“When a Benedictine enters that monastery, that’s where he’ll live and be buried there eventually,” Bro. Singer said. Sometimes Mass is celebrated in the mausoleum.
Students stay in the retreat house. There’s a dining area, rooms with bunk beds and a recreation space in the basement. The second floor is a tangle of rooms and balconies that overlook the first floor.
While some monasteries rely heavily on donations, Benedictine monasteries, which follow the teachings of St. Benedict, generate their own income as monks work within the community, Bro. Singer said. The Benedictine motto is ora et labora, “prayer and work.”
The retreat house generates much of the income for the monastery, but the monks also print envelopes, flyers and labels for churches in the area. In the past, they’ve also had an apple orchard and cider mill and used to raise cattle.
One of the monks, Bro. Antony Maldonado, OSB, creates and sells paintings in the monastery gift shop. He also paints murals in the monastery’s buildings and plays the organ during some Masses.
Bro. Maldonado, who joined the monastery in 1993, likes the “rhythm of prayer and work.”
“It’s a very balanced way of life for me,” he said. “It’s the perfect middle point.”
Fr. Gregory-David Jones, OSB, vocation director for the monastery, said becoming a monk later in life, like Bro. Singer, is not just commonplace, but encouraged. Ideally, monks take their vows when they are 25 to 45 years old, when they are mature enough to be sure of their decision, and switching to monastic life won’t be difficult physically or emotionally.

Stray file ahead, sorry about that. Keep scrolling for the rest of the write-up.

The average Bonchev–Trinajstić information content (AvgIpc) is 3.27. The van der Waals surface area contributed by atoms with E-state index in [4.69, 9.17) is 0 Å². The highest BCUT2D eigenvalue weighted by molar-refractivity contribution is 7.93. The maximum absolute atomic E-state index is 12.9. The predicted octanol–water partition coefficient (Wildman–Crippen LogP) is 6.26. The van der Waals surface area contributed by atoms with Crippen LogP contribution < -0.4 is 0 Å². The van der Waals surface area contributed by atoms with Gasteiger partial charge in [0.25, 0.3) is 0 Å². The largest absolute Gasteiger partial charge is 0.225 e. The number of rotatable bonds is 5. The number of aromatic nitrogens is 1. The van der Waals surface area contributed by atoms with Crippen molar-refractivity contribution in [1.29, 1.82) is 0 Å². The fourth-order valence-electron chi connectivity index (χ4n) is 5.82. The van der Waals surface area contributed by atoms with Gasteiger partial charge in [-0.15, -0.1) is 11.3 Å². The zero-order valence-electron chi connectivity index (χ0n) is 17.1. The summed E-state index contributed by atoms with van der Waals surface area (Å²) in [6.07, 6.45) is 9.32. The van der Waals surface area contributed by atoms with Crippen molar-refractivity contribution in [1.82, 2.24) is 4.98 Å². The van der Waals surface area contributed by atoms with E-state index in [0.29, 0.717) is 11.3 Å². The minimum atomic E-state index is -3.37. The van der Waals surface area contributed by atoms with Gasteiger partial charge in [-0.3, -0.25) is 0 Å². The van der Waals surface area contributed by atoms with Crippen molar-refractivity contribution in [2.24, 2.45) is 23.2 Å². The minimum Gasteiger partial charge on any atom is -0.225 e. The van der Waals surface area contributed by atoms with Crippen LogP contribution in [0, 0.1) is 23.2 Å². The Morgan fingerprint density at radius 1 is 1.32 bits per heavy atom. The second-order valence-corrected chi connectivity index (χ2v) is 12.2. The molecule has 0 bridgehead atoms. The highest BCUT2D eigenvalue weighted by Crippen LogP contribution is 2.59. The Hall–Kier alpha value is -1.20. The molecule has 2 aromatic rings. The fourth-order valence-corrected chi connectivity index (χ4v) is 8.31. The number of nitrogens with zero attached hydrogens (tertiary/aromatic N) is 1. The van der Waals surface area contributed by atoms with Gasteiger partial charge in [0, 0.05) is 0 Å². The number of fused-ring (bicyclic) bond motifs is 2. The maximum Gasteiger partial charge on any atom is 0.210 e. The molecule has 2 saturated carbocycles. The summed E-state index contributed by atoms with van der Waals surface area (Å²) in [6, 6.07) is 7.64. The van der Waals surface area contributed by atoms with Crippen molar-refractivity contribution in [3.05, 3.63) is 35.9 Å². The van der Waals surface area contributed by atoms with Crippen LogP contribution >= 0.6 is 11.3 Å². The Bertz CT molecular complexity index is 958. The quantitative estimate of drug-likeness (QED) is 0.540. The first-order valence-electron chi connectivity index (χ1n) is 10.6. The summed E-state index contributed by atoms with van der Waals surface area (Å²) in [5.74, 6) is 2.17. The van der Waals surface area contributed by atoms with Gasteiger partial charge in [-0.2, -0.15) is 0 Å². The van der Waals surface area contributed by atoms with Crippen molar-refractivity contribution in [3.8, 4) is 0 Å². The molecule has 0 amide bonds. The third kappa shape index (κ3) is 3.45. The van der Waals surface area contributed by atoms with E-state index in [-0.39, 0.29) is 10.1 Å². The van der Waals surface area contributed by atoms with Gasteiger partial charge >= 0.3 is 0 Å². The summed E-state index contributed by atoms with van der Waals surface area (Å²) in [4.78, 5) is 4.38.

If someone is interested in becoming a monk, Fr. Jones sets up a time for them to visit and guides them through the steps. Some join the monastery.
“Others I’ve had to tell them that they are not called,” Fr. Jones said. “Sometimes a person is trying to run away from the world in a sense. Often the things they’re trying to run away from they’ll find here anyway.”
Joining a monastery because someone is angry about materialism or trying to escape a bad family life is the wrong reason, he said.
“Being here is not about what you do,” he said. “It’s about what you’re called to be.”
Fr. Jones was on the younger side when he became a monk. At 16, he started looking into religious life, and at 19 he became a missionary, but didn’t find what he was looking for.
“I desired more of a community life, more of a brotherhood,” he said. At age 24, he joined the Benedictine monastery.
Monks are much busier than most people realize, but they also do traditional “monk things.” They wear robes to Mass and prayer (“They’re uncomfortable,” Bro. Singer said), chant psalms in the evening and have set times for silence. Once a month, they are silent for an entire day.
While monks don’t have personal incomes, get married or have children, those interested in monastic life are well aware of the sacrifices before they take vows.
“What people often see as negatives are positives for us,” Fr. Jones said.
The eight monks at St. Benedict work together to maintain the monastery and own two black Labrador retrievers — Duke and Daisy. They go to Mass together and play video games.
Fr. Jones said the monks’ goal — to search for God — is much easier with a group of brothers who work, pray and live together.
“There’s nothing more beautiful than that,” Fr. Jones said. “There’s nothing more fulfilling than that.”